Long-time advocate for farms and farming on Whidbey Island and beyond, Dr. Christine Stella Faith Williams passed away at her home near Langley on November 26, 2021 after a 2.5 year battle with pancreatic cancer. Named in recognition of her birth date on December 25, 1941 in Denham, Buckinghamshire in England, Christine graduated from High Wycombe Grammar School and entered the degree program in the School of Veterinary Science at the University of Bristol in 1960 at the age of 18. She graduated with honors four years later, and briefly practiced in a small animal hospital in London before marrying Dr. Jeff Williams, whom she had met in the veterinary program at Bristol. She joined him at the University of Pennsylvania in Philadelphia, PA where he became a Fulbright Scholar in 1964. While at ‘U Penn’Christine completed a one-year internship in surgery, and then became Surgical Associate at Devon Animal Hospital, in Devon, PA for the next two years, providing almost all the surgical services on a daily basis. Taking up a position as Clinical Veterinarian in the animal care program at Wyeth Pharmaceutical Company in 1967 set her on a path to a specialty in the care of laboratory animals that extended throughout her long professional career.
The couple moved to Buenos Aires, Argentina in 1968, and Christine became a faculty member in the College of Veterinary Medicine, University of Buenos Aires, specializing in the diseases and management of experimental animals. Returning to the USA in 1971 she completed a residency in this specialty at Michigan State University, in East Lansing, MI, and became Board Certified as a member of the American Association of Labratory Animal Medicine. She assumed the Directorship of the MSU Animal Resources Program and managed all aspects of labratory animal care on the 5000 acre campus of the university until her retirement in 1999 as Professor of Pathology. In that capacity she authored many scientific papers and a Handbook, Practical Guide to Labratory Animal Care published by Mosby in 1981, that is still in use by many of her colleagues in the field today.
Although both full-time professors at MSU, Chris and Jeff lived on a 40 acre farm in central Michigan for 27 years where they raised sheep, producing about 500 lambs per year. That experience led to her becoming an internationally recognized expert in sheep diseases, and she served as President of the American Association of Sheep and Goat Practicioners, travelling the world extensively as an educator and researcher in small ruminant production and management. Moving to Whidbey Island in 2001, they brought with them key breeding stock that form the basis of the current much smaller flock on their 20 acre property near Bayview. She maintained her interest in improving health and animal care in the developing world by serving pro bono as consultant to Heifer Project International for several decades.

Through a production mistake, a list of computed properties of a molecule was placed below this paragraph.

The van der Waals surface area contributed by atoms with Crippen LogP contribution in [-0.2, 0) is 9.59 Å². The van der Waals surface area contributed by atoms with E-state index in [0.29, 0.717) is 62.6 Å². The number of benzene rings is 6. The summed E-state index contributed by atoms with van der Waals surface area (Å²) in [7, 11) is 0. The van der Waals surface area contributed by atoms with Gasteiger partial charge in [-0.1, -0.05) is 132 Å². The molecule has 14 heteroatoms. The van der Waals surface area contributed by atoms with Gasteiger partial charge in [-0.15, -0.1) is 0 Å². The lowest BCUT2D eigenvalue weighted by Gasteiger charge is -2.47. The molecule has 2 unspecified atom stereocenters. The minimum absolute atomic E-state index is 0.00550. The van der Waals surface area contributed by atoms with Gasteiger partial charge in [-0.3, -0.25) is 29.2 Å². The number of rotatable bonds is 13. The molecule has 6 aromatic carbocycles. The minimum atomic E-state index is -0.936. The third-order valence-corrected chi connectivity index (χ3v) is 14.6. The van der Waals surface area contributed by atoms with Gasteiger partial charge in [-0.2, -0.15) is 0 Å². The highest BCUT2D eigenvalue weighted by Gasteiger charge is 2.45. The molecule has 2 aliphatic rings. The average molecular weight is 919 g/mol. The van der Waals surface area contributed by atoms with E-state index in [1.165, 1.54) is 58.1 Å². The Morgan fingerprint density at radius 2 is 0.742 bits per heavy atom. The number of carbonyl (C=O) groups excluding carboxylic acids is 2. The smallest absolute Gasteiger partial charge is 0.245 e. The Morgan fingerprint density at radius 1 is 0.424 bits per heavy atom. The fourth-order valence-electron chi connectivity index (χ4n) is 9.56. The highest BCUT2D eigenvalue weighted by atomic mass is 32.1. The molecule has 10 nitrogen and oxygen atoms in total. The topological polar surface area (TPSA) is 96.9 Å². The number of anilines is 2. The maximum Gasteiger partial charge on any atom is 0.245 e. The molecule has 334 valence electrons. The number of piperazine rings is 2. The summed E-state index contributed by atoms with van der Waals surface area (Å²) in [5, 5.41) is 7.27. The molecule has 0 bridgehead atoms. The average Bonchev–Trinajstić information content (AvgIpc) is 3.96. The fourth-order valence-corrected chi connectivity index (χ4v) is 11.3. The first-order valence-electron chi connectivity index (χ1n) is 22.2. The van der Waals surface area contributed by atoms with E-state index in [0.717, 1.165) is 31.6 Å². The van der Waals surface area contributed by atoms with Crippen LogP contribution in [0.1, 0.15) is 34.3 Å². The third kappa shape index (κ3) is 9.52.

On arrival Christine launched into an energetic study of the farming practices on the island, traveling its length and breadth over and over in becoming familiar with many members of the farming community here. Eventually she was able to pull together and constantly update a resourceful account of the activities and trends in all aspects of farm production and marketing, not only on Whidbey but also covering the nearby Pacific NW region. She developed and distributed to all-interested parties a lively, informational and entertaining e-mail newsletter, first as Grange Food News up until 2016j and from then on as Free Range News. It was always composed with exceptional care and accuracy, but also full of her characteristic writing flair and wit. Tirelessly churning out regular issues of her popular newsletter made her many new and loyal friends over the years; it has been sorely missed since the effects of her declining health set in, and she could no longer keep up the pace.
Before her illness Chris engaged fully in Whidbey Island life, becoming a ferocious advocate for public beach access, a volunteer for Waste-Wise, the Red Cross, the Island County Fair, the Whidbey Triathlon, and Meerkirk Gardens. She played a recurring character in the annual ‘Mystery Weekend’ in Langley, and was a staunch South Whidbey Tilth supporter. She regularly accomodated needy visitors for stays at her home, from ‘Djangofest’ band members to Tuvan Throat singers, and from soccer coaches to orchestra conductors, and loved to welcome guests from all over the world. Chris had a keen eye for the natural history of the flora and fauna of the island. She was an accomplished gardener and horticulturalist, glorying in the opportunities provided by the mild Island climate to grow many ornamental trees and flowers that beautify her home today.
Survived only by her sister Marguerite Scull nee Franks in England, and Jeff, her husband of 57 years, she will be sorely missed. The farms and farmers of Island County have lost a precious voice on behalf of healthy food production and practices that are so greatly needed at this time. Donations on her behalf should be directed to The Fistula Foundation (https://fistulafoundation.org/), an extraordinarily effective and worthy cause helping fistula-afflicted women in tropical countries that Chris and Jeff have enjoyed supporting in recent years.